Last year I found myself reading, or rereading, wide swaths of Joan Didion’s work, as collected in the recent compendium We Tell Ourselves Stories in Order to Live. Her piercing portraits of 1960s California in such article-essays as “Some Dreamers of the Golden Dream” and “Slouching Towards Bethlehem” are eerily prescient of the sort of dystopia into which much of California, and the Sunbelt in general, seem to have fallen of late. For a more academic look at how Americans use and perceive space, I turned to Witold Rybczynski, whose City Life: Urban Expectations in a New World is a survey of how American ideas about urban planning have evolved over the years. Americans, Rybczynski writes, have always been careful about time, careless about space. That’s an insight that may help explain many of the bleak suburban vistas that so characterize life in our time — and whose evolution in an age of foreclosure is going to be an interesting trend to watch.
I’ve been a resident of the Sunbelt for some time now, and when the parlous state of our economy and regional politics gets to be too much I need to remind myself that this part of the country is not just a bad example — it has also shaped a lot of cutting-edge thought into how people and place interact. I pick up a copy of Wallace Stegner’s The Sound of Mountain Water, perhaps: brilliant and clear-eyed essays about the West’s problems and promise. Or I read about Aldo Leopold, who came to this region almost exactly a hundred years ago as a freshly minted forestry graduate. A tenderfoot. But he watched and listened, and soon learned of the region’s cowboys, Native Americans, and New Mexico farmers (to say nothing of wolves, pinyon jays, and thick-billed parrots) how land should and should not be managed. His intellectual journey is well limned in Julianne Lutz Newton’s Aldo Leopold’s Odyssey: Rediscovering the Author of A Sand County Almanac. Wisdom, it turns out, and not just callousness and greed, resides in American places too.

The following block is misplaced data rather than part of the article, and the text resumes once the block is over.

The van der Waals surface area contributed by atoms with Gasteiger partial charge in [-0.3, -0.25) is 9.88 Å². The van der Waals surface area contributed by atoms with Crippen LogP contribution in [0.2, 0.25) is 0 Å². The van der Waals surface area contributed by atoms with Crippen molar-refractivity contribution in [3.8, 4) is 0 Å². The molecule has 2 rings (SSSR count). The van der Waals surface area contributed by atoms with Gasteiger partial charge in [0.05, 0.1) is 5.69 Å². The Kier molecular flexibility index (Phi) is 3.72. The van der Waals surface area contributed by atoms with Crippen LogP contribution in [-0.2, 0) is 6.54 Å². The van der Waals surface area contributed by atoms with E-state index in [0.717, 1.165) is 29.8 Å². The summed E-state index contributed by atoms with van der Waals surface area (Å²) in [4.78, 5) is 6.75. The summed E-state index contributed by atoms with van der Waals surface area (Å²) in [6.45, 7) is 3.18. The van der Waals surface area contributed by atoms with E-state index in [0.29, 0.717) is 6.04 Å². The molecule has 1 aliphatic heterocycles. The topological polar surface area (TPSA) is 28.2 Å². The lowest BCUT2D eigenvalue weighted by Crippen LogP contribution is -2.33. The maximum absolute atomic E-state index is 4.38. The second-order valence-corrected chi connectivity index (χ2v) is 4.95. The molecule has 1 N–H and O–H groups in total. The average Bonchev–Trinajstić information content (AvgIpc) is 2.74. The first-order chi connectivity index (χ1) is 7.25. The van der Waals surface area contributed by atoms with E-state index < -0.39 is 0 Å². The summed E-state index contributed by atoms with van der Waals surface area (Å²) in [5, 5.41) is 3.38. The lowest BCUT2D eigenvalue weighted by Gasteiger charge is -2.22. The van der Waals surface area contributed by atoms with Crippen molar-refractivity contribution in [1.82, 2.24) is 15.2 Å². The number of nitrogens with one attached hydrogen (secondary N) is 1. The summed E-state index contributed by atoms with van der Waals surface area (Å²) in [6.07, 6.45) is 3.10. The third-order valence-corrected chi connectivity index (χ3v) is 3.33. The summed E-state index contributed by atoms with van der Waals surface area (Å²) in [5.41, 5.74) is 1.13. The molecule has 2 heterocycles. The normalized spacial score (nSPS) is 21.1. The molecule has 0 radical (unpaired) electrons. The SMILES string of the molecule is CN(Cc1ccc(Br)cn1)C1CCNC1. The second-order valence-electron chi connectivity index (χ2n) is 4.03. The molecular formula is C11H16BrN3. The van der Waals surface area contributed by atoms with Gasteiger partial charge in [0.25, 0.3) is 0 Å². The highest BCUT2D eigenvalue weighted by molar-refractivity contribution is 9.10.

No book I’ve read in recent months, though, has given me more pleasure than one by my good friend Jim Malusa, who some years ago had the brilliant idea of riding his bicycle to the lowest point on each continent. It took him a while (turns out that Djibouti’s a tough place to get to, and to ride in), but the end result of his journeys was a great travelogue, Into Thick Air: Biking to the Bellybutton of Six Continents. Traveling with scant supplies but with enormous patience and good humor, Jim met the locals, saw the sights, and conveys a great lesson that’s all the more important in an era so easily given to xenophobia: namely, that people all over the place are pretty much alike. I’m hoping he travels somewhere else soon so that he can write about it some more.
Peter Friederici teaches journalism and science writing at Northern Arizona University and lives in Flagstaff. His most recent book is Nature’s Restoration. He wrote the Coda “Transmutations” for the January/February 2009 issue of Orion.